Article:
Wednesday, December 16, 2009

Hey, George, it's not high school

Good Morning America's only been on for about 10 minutes, and I'm already sick of listening to George Stephanopolous blather on about President Obama's poll numbers dropping.  So what?  Does this mean Barack won't be able to sit at the cool kids' table anymore?  No doubt if the poll numbers were climbing it would make it easier for various pieces of legislation to make it through Congress, but dropping poll numbers at this point in a presidency isn't exactly unexpected.  Every President enters the White House blessed with high approval numbers -- obviously.  There's always a honeymoon period.  Then the numbers inevitably drop as the public figures out that there isn't some magic switch in the Oval Office that the new guy can flip and instantly solve all our problems. 

Gin and Tacos has an interesting post up comparing Obama's numbers with St. Ronnie's -- the curves look very similar at the same points in time.  One difference, though, one that we can all look back on with true longing:  back in the Reagan era polling data was collected monthly, not on what appears to be the current practice of minute-by-minute, so the MSM wasn't able to obsess about trivia quite as much.  Maybe the '80s weren't so horrible after all.


  1. Seems it is either the President failing or Tiger cheating.. that's all the news there is anymore.. and I am really sick of

  2. They will do anything to disparage a Democrat.

  3. They will do anything to disparage a Democrat.

    There is little difference in the house of mirrors. I wouldn't be a Democrat anymore than I would be a Republican.

    Anyway, no snow here and none expected for the next week. Looks like I'll be camping in the rain next week and not dealing with snow like I did last christmas.


  4. Most media reports anymore are gossip, conjecture, opinion and titillation and I am sick of it, too.

  5. Maybe it's a seasonal ailment, but right now I'm unable to stomach regular TV news at all. I can only keep it down if it's been leavened with satire, a la "The Daily Show" or The Onion. It's a way of getting the news--which these days is almost always bad news--and washing it down with a sip of jest or mockery. I laugh in order to avoid crying.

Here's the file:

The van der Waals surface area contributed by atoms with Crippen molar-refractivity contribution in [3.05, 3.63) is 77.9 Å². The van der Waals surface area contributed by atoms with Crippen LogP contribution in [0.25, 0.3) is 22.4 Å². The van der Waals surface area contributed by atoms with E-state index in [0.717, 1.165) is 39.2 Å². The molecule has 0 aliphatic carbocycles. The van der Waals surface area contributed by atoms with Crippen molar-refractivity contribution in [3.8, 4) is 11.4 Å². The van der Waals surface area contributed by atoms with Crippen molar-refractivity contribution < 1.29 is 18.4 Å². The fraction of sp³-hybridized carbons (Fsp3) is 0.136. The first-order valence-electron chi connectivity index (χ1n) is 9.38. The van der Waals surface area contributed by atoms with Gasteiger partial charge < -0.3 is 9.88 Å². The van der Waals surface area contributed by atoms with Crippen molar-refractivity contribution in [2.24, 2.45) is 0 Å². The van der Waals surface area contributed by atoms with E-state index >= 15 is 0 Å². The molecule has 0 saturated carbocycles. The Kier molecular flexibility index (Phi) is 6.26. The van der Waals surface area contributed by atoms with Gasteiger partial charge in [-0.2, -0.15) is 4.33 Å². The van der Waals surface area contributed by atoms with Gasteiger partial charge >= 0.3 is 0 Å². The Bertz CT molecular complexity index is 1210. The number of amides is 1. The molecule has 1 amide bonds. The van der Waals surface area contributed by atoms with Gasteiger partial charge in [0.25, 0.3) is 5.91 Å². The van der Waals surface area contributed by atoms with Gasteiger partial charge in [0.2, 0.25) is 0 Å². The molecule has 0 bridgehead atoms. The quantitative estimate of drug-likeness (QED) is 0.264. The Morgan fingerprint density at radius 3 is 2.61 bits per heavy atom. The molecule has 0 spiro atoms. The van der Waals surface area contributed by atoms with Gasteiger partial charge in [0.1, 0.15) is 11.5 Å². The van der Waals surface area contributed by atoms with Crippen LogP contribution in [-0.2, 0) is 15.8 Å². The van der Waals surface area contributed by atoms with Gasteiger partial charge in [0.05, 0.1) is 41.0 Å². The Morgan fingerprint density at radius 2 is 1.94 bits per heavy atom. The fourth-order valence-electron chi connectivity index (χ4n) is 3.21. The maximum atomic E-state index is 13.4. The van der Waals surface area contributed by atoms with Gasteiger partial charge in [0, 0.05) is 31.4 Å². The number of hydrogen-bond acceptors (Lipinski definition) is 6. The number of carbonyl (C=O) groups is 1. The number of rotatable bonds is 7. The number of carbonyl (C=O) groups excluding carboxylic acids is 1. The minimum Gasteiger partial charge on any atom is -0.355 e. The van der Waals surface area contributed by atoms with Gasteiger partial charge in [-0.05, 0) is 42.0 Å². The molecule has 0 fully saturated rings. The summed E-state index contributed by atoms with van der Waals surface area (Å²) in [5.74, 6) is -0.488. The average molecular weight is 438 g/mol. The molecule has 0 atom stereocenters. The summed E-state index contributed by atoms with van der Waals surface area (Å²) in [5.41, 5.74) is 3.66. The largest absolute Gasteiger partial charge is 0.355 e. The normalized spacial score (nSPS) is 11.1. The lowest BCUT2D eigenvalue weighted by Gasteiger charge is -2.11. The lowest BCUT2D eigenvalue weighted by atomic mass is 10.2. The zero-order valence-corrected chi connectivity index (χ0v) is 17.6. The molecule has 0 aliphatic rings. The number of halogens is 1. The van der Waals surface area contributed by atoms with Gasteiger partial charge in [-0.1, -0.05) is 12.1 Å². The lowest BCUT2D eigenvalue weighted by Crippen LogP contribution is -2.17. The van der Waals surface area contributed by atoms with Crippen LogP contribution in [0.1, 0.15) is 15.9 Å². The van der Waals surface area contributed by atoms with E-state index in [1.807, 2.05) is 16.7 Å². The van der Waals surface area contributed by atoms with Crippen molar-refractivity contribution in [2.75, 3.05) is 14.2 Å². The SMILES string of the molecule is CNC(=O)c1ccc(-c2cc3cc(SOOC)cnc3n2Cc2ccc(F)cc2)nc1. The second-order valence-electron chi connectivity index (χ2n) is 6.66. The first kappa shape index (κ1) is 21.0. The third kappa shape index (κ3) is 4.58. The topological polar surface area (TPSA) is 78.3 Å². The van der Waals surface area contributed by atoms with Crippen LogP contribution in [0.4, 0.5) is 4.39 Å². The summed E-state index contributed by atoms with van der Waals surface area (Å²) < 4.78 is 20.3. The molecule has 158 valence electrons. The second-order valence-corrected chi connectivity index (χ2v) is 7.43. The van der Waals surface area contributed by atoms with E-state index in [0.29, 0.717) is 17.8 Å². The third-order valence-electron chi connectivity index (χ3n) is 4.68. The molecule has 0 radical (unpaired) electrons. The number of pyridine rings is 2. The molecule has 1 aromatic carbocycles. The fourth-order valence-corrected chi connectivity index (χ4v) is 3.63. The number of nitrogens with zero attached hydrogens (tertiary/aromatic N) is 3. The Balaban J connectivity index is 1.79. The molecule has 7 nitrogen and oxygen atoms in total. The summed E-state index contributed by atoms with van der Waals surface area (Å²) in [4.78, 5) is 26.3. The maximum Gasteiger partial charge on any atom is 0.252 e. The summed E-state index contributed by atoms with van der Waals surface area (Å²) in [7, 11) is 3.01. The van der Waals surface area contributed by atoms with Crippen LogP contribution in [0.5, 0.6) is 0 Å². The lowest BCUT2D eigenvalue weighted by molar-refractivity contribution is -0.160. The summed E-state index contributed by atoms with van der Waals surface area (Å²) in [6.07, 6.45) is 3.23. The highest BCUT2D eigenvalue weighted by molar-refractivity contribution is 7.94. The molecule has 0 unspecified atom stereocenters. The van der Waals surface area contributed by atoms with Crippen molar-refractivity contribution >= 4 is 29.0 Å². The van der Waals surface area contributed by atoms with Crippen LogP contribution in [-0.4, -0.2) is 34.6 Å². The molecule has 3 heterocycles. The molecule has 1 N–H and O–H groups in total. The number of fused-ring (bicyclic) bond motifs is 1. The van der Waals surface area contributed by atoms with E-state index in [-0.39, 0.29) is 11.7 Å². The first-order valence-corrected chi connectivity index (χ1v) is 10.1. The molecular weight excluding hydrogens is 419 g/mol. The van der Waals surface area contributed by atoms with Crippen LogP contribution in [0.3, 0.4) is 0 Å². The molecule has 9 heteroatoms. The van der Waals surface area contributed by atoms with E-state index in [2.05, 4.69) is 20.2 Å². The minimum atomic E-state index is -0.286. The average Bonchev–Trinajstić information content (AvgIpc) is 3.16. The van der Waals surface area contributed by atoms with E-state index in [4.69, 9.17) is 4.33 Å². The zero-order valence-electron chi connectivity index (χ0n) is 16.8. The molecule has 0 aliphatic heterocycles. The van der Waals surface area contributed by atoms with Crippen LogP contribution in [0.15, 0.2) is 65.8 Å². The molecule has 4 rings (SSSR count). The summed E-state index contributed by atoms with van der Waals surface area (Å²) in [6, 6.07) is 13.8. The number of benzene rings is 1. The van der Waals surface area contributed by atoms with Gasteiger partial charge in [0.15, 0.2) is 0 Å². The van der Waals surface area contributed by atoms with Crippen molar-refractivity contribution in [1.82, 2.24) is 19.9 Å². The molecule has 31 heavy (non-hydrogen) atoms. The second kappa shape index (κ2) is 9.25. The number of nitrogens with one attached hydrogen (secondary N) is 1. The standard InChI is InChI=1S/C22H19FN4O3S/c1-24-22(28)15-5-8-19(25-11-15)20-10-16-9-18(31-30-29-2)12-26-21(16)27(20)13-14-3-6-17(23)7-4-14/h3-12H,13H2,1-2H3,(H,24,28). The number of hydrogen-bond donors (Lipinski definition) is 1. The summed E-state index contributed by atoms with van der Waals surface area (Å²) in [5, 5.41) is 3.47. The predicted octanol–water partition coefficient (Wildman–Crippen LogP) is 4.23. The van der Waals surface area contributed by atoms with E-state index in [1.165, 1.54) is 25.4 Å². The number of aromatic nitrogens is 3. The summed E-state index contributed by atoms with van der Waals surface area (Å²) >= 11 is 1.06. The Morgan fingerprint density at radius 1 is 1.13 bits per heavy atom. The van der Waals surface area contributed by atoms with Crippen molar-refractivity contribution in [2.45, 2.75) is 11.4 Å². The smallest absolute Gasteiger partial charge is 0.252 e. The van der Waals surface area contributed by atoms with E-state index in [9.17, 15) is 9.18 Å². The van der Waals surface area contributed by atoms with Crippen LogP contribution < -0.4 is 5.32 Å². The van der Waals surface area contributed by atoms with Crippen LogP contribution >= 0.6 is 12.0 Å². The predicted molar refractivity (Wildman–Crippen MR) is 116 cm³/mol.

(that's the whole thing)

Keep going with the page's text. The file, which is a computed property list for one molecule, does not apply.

What the regular TV news outlets offer is so plastic and pre-packaged, they might as well call it McInformation™. Especially on the morning shows, the news is over-processed to the point where any nutritional value has been drained out, so to speak. They dice the news into these teeny-tiny segments and then mold them into shapes they figure the public will recognize. Whether or not the true meaning of a story gets conveyed is an afterthought at best. The TV news people count on their audience to not think critically about what they're hearing, and the vast majority of them don't.

  6. Derek, IIRC, there was a study done in 2008 that showed that people who relied on Jon Stewart and the Daily Show for news were better informed than people who watched "real" news programs. Not surprisingly, Fox News viewers had the most tenuous grasp on reality.

    When we lived in upper Michigan, we could occasionally get the CBC station out of Thunder Bay to come in, and Canadian news was always an eye opener compared to the dreck the US networks were wasting air time on.


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